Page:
Estoppel by representation is a rule of evidence

The common law doctrine of estoppel by representation is a rule of evidence. Where it is sucessfully invoked but there is a disproportion between the gain to the representee and the detriment suffered, equity can play a part and only allow the estoppel to be relied upon to the extent of the detriment suffered by the representee.

In National Westminster Bank plc v Somer International (UK) Ltd ([2001] EWCA Civ. 970, CA (Eng)) S told the bank that it was expecting to receive between US$70,000 and US$78,000 from M, a customer of S. Some time later the bank received just over US$76,000 from a different party intended for a different customer but, by mistake, told S that the expected payment from M had arrived. It credited this money to S’ account. As a result, S sent goods worth GBP 13,000 to M. The bank then realised its mistake and sought to recover the US$76,000 from S.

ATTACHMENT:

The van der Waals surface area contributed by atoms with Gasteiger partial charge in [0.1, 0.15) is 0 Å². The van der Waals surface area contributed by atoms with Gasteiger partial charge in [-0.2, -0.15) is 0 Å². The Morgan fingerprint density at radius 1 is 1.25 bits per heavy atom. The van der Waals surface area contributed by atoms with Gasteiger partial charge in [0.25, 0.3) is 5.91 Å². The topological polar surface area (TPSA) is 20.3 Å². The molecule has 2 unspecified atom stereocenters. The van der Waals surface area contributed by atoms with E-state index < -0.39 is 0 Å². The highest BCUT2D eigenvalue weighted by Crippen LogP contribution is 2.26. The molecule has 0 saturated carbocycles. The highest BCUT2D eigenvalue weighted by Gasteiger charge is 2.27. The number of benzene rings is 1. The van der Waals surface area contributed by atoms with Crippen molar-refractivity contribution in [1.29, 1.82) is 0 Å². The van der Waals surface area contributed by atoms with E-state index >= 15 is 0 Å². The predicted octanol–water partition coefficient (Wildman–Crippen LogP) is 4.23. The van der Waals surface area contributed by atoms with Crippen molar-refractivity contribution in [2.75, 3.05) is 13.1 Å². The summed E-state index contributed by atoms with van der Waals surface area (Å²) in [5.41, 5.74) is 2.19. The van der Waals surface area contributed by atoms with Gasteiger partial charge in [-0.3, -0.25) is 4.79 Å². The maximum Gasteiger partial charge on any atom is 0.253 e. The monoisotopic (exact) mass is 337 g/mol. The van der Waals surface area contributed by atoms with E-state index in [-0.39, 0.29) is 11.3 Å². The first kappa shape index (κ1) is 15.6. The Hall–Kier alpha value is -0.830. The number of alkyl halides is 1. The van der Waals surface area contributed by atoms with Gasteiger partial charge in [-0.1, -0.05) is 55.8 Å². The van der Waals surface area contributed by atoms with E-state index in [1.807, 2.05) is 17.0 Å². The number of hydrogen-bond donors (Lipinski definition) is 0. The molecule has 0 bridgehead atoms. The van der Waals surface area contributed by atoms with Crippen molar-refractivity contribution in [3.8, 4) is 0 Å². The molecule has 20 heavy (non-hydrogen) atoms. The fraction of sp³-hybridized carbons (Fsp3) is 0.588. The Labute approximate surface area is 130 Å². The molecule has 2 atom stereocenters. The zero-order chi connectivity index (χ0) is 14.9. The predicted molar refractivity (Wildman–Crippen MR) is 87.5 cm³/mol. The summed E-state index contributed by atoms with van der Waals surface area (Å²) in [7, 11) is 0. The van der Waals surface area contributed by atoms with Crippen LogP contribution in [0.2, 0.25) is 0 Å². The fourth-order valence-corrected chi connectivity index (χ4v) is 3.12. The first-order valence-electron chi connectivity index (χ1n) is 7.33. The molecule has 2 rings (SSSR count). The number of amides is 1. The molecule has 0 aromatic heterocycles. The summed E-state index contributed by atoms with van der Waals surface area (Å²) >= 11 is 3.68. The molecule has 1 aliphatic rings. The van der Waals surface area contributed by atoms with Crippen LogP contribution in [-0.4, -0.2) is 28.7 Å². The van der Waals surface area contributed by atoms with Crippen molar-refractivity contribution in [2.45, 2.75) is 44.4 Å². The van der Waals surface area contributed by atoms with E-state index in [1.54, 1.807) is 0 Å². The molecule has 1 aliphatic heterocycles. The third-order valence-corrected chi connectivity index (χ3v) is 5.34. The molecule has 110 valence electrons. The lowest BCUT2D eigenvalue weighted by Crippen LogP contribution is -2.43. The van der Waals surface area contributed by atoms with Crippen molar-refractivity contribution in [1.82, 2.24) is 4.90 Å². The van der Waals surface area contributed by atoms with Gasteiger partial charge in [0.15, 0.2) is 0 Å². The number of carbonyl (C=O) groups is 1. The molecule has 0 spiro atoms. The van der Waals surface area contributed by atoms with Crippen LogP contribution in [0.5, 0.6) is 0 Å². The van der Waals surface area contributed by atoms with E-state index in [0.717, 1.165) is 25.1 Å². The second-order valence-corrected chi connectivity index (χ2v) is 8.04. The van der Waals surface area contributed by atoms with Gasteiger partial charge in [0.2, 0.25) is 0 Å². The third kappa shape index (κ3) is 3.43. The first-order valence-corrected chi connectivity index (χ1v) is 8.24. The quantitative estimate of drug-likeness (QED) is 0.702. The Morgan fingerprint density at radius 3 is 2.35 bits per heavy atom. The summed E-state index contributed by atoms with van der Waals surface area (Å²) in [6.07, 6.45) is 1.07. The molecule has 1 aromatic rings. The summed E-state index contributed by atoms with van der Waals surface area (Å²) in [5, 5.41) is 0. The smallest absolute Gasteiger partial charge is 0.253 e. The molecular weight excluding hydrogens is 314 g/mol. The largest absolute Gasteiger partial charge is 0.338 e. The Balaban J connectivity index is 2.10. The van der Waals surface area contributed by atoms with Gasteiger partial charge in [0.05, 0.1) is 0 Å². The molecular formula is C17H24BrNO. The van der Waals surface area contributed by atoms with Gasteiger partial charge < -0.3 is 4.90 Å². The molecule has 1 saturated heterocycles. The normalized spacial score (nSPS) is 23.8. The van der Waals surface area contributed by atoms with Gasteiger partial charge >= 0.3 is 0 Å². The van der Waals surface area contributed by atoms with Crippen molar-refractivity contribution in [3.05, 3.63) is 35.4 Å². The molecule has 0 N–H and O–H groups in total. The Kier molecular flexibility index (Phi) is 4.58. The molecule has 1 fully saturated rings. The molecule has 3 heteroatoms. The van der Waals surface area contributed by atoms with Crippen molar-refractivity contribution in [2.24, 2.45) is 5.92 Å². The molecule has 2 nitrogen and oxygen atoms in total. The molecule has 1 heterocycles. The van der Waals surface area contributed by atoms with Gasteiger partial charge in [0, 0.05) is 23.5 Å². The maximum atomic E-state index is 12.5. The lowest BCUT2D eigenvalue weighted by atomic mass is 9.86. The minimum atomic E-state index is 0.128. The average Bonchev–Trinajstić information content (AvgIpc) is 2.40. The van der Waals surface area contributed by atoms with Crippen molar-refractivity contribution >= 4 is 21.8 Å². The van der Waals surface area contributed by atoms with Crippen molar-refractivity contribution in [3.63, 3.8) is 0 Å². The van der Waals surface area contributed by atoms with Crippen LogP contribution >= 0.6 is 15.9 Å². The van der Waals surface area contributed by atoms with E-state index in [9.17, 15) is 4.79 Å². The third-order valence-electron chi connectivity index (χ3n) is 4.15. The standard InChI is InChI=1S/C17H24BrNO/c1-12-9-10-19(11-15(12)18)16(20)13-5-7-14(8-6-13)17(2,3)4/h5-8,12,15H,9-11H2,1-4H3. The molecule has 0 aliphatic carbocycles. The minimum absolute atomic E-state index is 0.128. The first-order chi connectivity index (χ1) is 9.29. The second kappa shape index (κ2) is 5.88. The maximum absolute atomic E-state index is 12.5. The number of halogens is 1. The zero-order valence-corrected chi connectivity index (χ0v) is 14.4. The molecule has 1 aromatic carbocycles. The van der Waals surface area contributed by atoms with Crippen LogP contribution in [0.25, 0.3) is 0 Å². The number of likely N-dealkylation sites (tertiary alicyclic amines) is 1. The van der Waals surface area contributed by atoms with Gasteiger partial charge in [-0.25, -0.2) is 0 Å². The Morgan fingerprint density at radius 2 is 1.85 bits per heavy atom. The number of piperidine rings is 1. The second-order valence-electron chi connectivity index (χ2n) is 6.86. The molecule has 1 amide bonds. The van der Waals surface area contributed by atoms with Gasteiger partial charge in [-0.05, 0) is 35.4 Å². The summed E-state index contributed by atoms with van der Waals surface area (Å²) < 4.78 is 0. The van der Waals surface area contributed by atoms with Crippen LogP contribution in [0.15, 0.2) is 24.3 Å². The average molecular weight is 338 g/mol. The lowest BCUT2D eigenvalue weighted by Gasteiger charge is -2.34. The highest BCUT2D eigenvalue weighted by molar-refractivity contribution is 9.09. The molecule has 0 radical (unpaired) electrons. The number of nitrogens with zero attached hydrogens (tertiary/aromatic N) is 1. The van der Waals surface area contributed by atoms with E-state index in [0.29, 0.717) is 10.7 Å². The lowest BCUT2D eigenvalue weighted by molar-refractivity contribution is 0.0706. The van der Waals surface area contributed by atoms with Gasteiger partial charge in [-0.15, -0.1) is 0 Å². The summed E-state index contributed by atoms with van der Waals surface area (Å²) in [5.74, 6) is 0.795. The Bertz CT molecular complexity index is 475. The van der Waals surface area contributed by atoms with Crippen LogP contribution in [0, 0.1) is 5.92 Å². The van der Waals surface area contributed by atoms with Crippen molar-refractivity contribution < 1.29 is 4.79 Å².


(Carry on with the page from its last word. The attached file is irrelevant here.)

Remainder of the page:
The English Court of Appeal decided that it was bound by authority to the view that estoppel by representation is a rule of evidence rather than of substantive law. This would appear to suggest an ‘all or nothing’ response to a case like the present; it appears that either S could keep all of the money or none of it, that the estoppel is either made out or not.  However, even though the doctrine was a creature of the common law, there was room for equity to play a part so that, in appropriate cases, the estoppel defence was only available to the extent of the detriment suffered (para 43 per Potter L.J.).

This was such a case: there was a clear disproportion between the amount received by S and the detriment that it had incurred. It would be unconscionable for it to be able to rely on the defence for any sum greater than the value of the goods sent to M after the bank’s representation. The balance was to be repaid to the bank.

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